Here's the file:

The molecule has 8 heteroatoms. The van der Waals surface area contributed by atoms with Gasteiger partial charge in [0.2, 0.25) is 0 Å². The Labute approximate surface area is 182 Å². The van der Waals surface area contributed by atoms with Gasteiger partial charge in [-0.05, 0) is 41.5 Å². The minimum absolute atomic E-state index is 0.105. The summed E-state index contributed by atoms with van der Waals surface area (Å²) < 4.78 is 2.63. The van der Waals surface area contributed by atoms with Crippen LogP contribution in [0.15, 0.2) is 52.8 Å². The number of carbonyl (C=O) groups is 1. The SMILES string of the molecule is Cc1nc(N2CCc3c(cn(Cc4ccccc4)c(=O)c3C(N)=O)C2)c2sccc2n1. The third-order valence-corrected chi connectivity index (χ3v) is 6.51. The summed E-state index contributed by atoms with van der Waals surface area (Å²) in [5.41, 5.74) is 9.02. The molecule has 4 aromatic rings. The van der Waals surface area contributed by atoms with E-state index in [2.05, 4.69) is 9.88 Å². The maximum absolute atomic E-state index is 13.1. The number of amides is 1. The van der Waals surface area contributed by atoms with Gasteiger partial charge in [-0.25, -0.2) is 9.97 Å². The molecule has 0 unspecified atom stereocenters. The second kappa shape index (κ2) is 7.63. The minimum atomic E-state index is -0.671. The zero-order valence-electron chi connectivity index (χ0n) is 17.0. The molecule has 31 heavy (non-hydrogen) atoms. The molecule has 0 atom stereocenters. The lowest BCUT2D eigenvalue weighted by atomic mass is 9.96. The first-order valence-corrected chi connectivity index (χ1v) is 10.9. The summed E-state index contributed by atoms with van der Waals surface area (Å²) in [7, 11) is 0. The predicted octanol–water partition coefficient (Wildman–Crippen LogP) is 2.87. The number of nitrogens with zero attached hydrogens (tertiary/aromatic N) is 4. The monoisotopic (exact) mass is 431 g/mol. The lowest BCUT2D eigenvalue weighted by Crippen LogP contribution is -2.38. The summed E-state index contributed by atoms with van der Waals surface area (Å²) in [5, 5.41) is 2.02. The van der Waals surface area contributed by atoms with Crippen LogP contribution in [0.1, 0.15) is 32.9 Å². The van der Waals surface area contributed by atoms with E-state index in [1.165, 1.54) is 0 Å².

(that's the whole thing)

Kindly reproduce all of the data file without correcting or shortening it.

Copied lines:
The molecule has 8 heteroatoms. The van der Waals surface area contributed by atoms with Gasteiger partial charge in [0.2, 0.25) is 0 Å². The Labute approximate surface area is 182 Å². The van der Waals surface area contributed by atoms with Gasteiger partial charge in [-0.05, 0) is 41.5 Å². The minimum absolute atomic E-state index is 0.105. The summed E-state index contributed by atoms with van der Waals surface area (Å²) < 4.78 is 2.63. The van der Waals surface area contributed by atoms with Crippen LogP contribution in [0.15, 0.2) is 52.8 Å². The number of carbonyl (C=O) groups is 1. The SMILES string of the molecule is Cc1nc(N2CCc3c(cn(Cc4ccccc4)c(=O)c3C(N)=O)C2)c2sccc2n1. The third-order valence-corrected chi connectivity index (χ3v) is 6.51. The summed E-state index contributed by atoms with van der Waals surface area (Å²) in [5.41, 5.74) is 9.02. The molecule has 4 aromatic rings. The van der Waals surface area contributed by atoms with E-state index in [2.05, 4.69) is 9.88 Å². The maximum absolute atomic E-state index is 13.1. The number of amides is 1. The van der Waals surface area contributed by atoms with Gasteiger partial charge in [-0.25, -0.2) is 9.97 Å². The molecule has 0 unspecified atom stereocenters. The second kappa shape index (κ2) is 7.63. The minimum atomic E-state index is -0.671. The zero-order valence-electron chi connectivity index (χ0n) is 17.0. The molecule has 31 heavy (non-hydrogen) atoms. The molecule has 0 atom stereocenters. The lowest BCUT2D eigenvalue weighted by atomic mass is 9.96. The first-order valence-corrected chi connectivity index (χ1v) is 10.9. The summed E-state index contributed by atoms with van der Waals surface area (Å²) in [7, 11) is 0. The predicted octanol–water partition coefficient (Wildman–Crippen LogP) is 2.87. The number of nitrogens with zero attached hydrogens (tertiary/aromatic N) is 4. The monoisotopic (exact) mass is 431 g/mol. The lowest BCUT2D eigenvalue weighted by Crippen LogP contribution is -2.38. The summed E-state index contributed by atoms with van der Waals surface area (Å²) in [5, 5.41) is 2.02. The van der Waals surface area contributed by atoms with Crippen LogP contribution in [0.1, 0.15) is 32.9 Å². The van der Waals surface area contributed by atoms with E-state index in [1.165, 1.54) is 0 Å².